For all the young Coloradan’s with the ability and drive to pursue a degree but not enough money to attend college, CSU President Tony Frank unveiled a plan Thursday that would give them a shot.
Coined Commitment to Colorado, the new financial aid initiative will ensure that students whose families make less than $57,000 annually, the states’ median family income, would pay no more than half of tuition and fees.
CSU also announced that for low-income students who qualify for the Federal Pell-Grant –– awarded based on income tax, household size, savings, investments, state residency and employment status –– tuition and fees would be completely covered.
Fiscal year 2012 budget projections estimate 3,016 students will be Pell-Grant eligible and pay nothing, instead of the $6,986 in general tuition and fees.
The funds to carry out Frank’s promise will come partly from tuition hikes for in-state students who can pay their way, as well as tuition payments from out-of-state students.
CSU spokesman Brad Bohlander said the university will pull from its capital fundraising campaign and rework the use of current financial aid dollars from the state and federal government.
The initiative will not touch merit awards, which are strictly academic.
Oscar Felix, executive director of CSU’s Access Center, which caters to those who are traditionally underrepresented in higher education, said he sees about 5,000 people annually, from 6th graders to 45-year-olds, who would benefit from Commitment to Colorado.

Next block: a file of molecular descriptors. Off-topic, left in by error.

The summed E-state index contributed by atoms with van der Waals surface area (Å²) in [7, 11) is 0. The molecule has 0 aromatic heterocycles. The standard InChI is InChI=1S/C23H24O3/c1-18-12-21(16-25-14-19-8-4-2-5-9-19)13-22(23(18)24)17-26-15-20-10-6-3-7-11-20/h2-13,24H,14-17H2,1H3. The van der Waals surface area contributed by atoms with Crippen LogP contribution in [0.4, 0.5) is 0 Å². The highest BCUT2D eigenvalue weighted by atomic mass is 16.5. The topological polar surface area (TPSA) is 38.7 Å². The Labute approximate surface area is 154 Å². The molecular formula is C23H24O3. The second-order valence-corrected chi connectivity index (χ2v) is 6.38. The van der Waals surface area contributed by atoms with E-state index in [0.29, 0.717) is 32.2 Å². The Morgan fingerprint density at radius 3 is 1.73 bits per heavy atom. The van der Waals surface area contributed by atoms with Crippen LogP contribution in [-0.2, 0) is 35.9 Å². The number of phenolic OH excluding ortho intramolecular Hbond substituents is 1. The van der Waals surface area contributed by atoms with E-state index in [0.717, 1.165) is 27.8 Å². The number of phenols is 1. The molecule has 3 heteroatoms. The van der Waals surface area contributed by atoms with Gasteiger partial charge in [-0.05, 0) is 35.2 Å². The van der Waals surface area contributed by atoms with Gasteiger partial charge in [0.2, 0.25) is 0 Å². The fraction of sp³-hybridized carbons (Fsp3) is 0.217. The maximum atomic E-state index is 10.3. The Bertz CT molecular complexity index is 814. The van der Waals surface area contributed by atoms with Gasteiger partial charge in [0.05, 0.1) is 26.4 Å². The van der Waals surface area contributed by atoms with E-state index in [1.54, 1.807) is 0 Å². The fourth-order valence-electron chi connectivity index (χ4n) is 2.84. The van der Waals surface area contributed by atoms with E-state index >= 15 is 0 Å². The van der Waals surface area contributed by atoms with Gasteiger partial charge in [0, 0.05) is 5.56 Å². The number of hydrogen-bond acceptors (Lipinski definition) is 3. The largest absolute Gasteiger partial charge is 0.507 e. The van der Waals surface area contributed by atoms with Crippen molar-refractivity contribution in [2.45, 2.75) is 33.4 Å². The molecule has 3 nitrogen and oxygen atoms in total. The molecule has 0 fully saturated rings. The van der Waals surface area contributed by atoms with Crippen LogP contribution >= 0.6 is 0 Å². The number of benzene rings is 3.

Felix, who came from a low-income household, said he was awarded the Pell-Grant as a first-generation college student and “benefited from someone else’s contribution.” But, now that he’s received a Ph.D, tuition bills for his children will be his responsibility.
“Those folks who can afford to pay it for our kids are, in a way, contributing to society,” he said. “The tide raises all boats.”
The initiative will take effect in fall 2011, which marks the beginning of fiscal year 2012. More than 3,000 CSU students will be eligible to apply for some form of aid from the new program.
Commitment to Colorado comes on the heels of Senate Bill 3, which allows universities to submit proposals to raise tuition more than current 9 percent tuition cap.
If the Colorado Commission on Higher Education approves a university’s proposal, a school such as CSU could raise tuition and ultimately gain greater operational autonomy, a move that has been described by some as a step toward privatization.
But Tom Massey, ranking Republican on the House Education Committee, said he is “thrilled” with CSU’s move –– even if it’s raising tuition –– because it will increase production.
When asked if he thought the increase in tuition for students able to pay would drive down enrollment, he said it was unlikely because most Colorado schools, excluding CU-Boulder’s medical school, come with a reasonable asking price.
“The end justifies the means,” Massey, R-60, said. His district represents CSU-Pueblo, which will give similar benefits to any in-state student whose family income is less than $50,000 annually.
A list compiled by CSU public relations officials shows a number of universities around the country have made similar promises to students who come from a less-affluent backgrounds.
CU-Boulder’s version, “CU Promise,” offers free tuition, fees and books to in-state students with family incomes of or below $22,050, the federally-established poverty level. Bohlander said CSU’s version is the first to offer assistance to middle-income families.
Gov. Bill Ritter called Colorado Commitment a “game changer” for the state’s higher education.
Ritter, a CSU alumnus who came from a low-income family with 12 brothers and sisters, said his mother didn’t have a dime to send him to college. But CSU made his education possible.
“I think today that the ‘A’ takes on two other meanings: affordability and accessibility,” Ritter said, describing the historic Aggie ‘A,’ painted on the foothills west of the CSU-Fort Collins campus, as a symbol of CSU’s agricultural roots.
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